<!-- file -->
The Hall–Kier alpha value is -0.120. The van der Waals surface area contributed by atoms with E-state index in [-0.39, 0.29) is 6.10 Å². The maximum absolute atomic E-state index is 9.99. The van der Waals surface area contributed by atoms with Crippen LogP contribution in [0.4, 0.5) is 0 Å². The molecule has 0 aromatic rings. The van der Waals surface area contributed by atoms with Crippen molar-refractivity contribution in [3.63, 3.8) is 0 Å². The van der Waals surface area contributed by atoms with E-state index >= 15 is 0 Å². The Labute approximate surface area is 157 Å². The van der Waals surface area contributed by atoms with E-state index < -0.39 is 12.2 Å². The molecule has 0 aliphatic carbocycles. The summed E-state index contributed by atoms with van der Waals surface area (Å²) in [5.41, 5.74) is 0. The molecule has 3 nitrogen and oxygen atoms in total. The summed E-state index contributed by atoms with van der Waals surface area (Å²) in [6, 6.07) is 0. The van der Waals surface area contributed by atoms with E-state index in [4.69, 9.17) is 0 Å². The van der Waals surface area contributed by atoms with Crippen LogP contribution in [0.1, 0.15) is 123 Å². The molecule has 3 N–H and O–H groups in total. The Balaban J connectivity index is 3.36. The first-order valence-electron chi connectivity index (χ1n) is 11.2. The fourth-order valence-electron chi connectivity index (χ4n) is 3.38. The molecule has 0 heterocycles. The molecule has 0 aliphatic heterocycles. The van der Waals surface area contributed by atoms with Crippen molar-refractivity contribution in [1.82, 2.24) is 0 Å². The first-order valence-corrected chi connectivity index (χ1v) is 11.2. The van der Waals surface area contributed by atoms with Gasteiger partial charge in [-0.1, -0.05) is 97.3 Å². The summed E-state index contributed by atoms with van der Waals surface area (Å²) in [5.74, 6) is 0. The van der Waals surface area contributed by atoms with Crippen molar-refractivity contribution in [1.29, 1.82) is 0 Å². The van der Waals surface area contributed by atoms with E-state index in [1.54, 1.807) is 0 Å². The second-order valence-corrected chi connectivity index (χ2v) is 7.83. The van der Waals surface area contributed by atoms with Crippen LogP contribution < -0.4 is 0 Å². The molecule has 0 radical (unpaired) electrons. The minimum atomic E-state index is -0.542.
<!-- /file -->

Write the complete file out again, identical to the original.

The Hall–Kier alpha value is -0.120. The van der Waals surface area contributed by atoms with E-state index in [-0.39, 0.29) is 6.10 Å². The maximum absolute atomic E-state index is 9.99. The van der Waals surface area contributed by atoms with Crippen LogP contribution in [0.4, 0.5) is 0 Å². The molecule has 0 aromatic rings. The van der Waals surface area contributed by atoms with Crippen molar-refractivity contribution in [3.63, 3.8) is 0 Å². The van der Waals surface area contributed by atoms with E-state index >= 15 is 0 Å². The Labute approximate surface area is 157 Å². The van der Waals surface area contributed by atoms with E-state index < -0.39 is 12.2 Å². The molecule has 0 aliphatic carbocycles. The summed E-state index contributed by atoms with van der Waals surface area (Å²) in [5.41, 5.74) is 0. The molecule has 3 nitrogen and oxygen atoms in total. The summed E-state index contributed by atoms with van der Waals surface area (Å²) in [6, 6.07) is 0. The van der Waals surface area contributed by atoms with E-state index in [4.69, 9.17) is 0 Å². The van der Waals surface area contributed by atoms with Crippen LogP contribution in [0.1, 0.15) is 123 Å². The molecule has 3 N–H and O–H groups in total. The Balaban J connectivity index is 3.36. The first-order valence-electron chi connectivity index (χ1n) is 11.2. The fourth-order valence-electron chi connectivity index (χ4n) is 3.38. The molecule has 0 heterocycles. The molecule has 0 aliphatic heterocycles. The van der Waals surface area contributed by atoms with Crippen molar-refractivity contribution in [1.82, 2.24) is 0 Å². The first-order valence-corrected chi connectivity index (χ1v) is 11.2. The van der Waals surface area contributed by atoms with Gasteiger partial charge in [-0.1, -0.05) is 97.3 Å². The summed E-state index contributed by atoms with van der Waals surface area (Å²) in [5.74, 6) is 0. The van der Waals surface area contributed by atoms with Crippen molar-refractivity contribution in [1.29, 1.82) is 0 Å². The van der Waals surface area contributed by atoms with E-state index in [1.54, 1.807) is 0 Å². The second-order valence-corrected chi connectivity index (χ2v) is 7.83. The van der Waals surface area contributed by atoms with Crippen LogP contribution < -0.4 is 0 Å². The molecule has 0 radical (unpaired) electrons. The minimum atomic E-state index is -0.542.